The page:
A note on early Mormon polygamy

A note on early Mormon polygamy April 17, 2018

 

Joseph Smith statue at Temple Square
A statue of the Prophet Joseph Smith at Salt Lake City’s Temple Square  (LDS.org)

 

Discovery of Joseph Smith’s involvement in plural marriage has tried the faith of more than a few believers in his prophetic claims.  In a number of cases, it has led people altogether out of the Church of Jesus Christ of Latter-day Saints.

 

Lamentable though that is, it’s scarcely surprising.  Early Mormon polygamy is a murky matter, and, candidly, it’s almost certainly the most difficult issue in Mormon history.

 

I don’t see any good way to turn the beginnings of Mormon plural marriage, as such, into a positive draw for the faith, and I won’t pretend to do so.  Moreover, it’s ridiculously easy to turn the topic into a negative — especially in our leeringly cynical and sex-obsessed culture.  We’re all too aware of politicians, preachers, and other public figures, including vocal proponents of “traditional morality,” who have eventually been revealed as having feet of clay.

 

That said, I also don’t believe that Joseph Smith’s involvement in early Mormon plural marriage, properly understood, is lethal to his personal credibility or to his claims as a prophet.

 

Here are some items on this topic that I’ve found valuable:

 

Gregory L. Smith, “George D. Smith’s Nauvoo Polygamy,” FARMS Review 20/2 (2008): 37-123.

 

Brian C. Hales, “Fanny Alger and Joseph Smith’s Pre-Nauvoo Reputation,” Journal of Mormon History 35/4 (2009): 112-190.  This entire issue of the Journal of Mormon History can be downloaded here.

 

Brian Hales, a faithful and active member of the Church of Jesus Christ of Latter-day Saints — he was even, until relatively recently, a member of the Mormon Tabernacle Choir — maintains an entire website that’s devoted to the topic of “Joseph Smith’s Polygamy.”

 

Newell G. Bringhurst and Craig L. Foster, eds., The Persistence of Polygamy: Joseph Smith and the Origins of Mormon Polygamy (Independence, MO: John Whitmer Books, 2010) — particularly, Don Bradley, “Mormon Polygamy before Nauvoo? The Relationship of Joseph Smith and Fanny Alger” (14-58); Brian C. Hales, “Joseph Smith and the Puzzlement of ‘Polyandry'” (99-151); Craig L. Foster, David Keller, and Gregory L. Smith, “The Age of Joseph Smith’s Plural Wives in Social and Demographic Context” (152-183); and Ugo A. Perego, “Joseph Smith, the Question of Polygamous Offspring, and DNA Analysis” (233-256).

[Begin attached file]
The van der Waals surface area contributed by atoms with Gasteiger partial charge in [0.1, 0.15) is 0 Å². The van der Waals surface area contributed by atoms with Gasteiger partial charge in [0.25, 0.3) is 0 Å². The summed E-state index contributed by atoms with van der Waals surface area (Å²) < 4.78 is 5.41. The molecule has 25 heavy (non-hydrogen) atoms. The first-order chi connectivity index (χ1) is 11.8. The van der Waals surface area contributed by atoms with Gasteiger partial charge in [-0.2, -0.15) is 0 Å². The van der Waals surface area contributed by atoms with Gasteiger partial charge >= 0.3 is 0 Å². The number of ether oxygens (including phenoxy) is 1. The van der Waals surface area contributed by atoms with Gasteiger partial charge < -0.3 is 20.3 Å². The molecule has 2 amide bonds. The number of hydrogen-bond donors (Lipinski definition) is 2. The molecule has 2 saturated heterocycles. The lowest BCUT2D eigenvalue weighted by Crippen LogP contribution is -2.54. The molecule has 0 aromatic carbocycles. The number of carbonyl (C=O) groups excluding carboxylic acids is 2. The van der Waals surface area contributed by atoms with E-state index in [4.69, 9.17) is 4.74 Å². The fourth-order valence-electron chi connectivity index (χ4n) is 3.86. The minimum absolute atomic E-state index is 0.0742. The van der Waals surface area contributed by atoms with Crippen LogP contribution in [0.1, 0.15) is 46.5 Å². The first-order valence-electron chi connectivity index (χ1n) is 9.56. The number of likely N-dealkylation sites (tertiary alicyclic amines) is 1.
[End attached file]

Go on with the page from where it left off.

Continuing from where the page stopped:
My friend Ugo Perego, an Italian geneticist and a member of the Church of Jesus Christ of Latter-day Saints, maintains a website dedicated, in part, to the subject of Joseph Smith, plural marriage, and DNA.

 

One of the conclusions to be drawn from Dr. Perego’s work, to this point, seems to me — and I know that he agrees with me — to be this:  The genetic evidence plainly appears to call into question the anti-Mormon portrayal of early LDS polygamy as a kind of sexual romp for Joseph, a wild orgy.  If he was as sexually driven as the critics want to portray him, one would reasonably expect quite a few children to have resulted, from multiple women.  Yet, thus far, there are none, except from Emma (his first wife).  I personally won’t actually be bothered if it ultimately turns out that he has descendants from plural wives, but the results so far seem to suggest that sex wasn’t the driving force behind Joseph’s plural marriages.  (Richard Bushman, one of Joseph’s most recent and most distinguished biographers, tentatively proposes that Joseph was driven not by lust but, to a very large degree, by a quest for kin-relationships, and there is considerable historical evidence to support that view.)

 

I’m aware of further work on its way from Don Bradley, Brian Hales, Ugo Perego, Craig Foster, and etc., and will probably highlight it here (and perhaps elsewhere) when it’s available.

 

Taken as a whole, in my judgment, Joseph Smith still emerges from the historical record as a good, sincere, and honest man.  I know that his involvement in early plural marriage can be made to look like a powerful counterargument against that judgment.  I believe, however, that the best response to that counterargument is a better understanding of the relevant history.

 

History is no enemy to the faith of the Latter-day Saints — though bad history, poorly understood history, polemically abused history, and glib pseudohistory very obviously can be.

 

 

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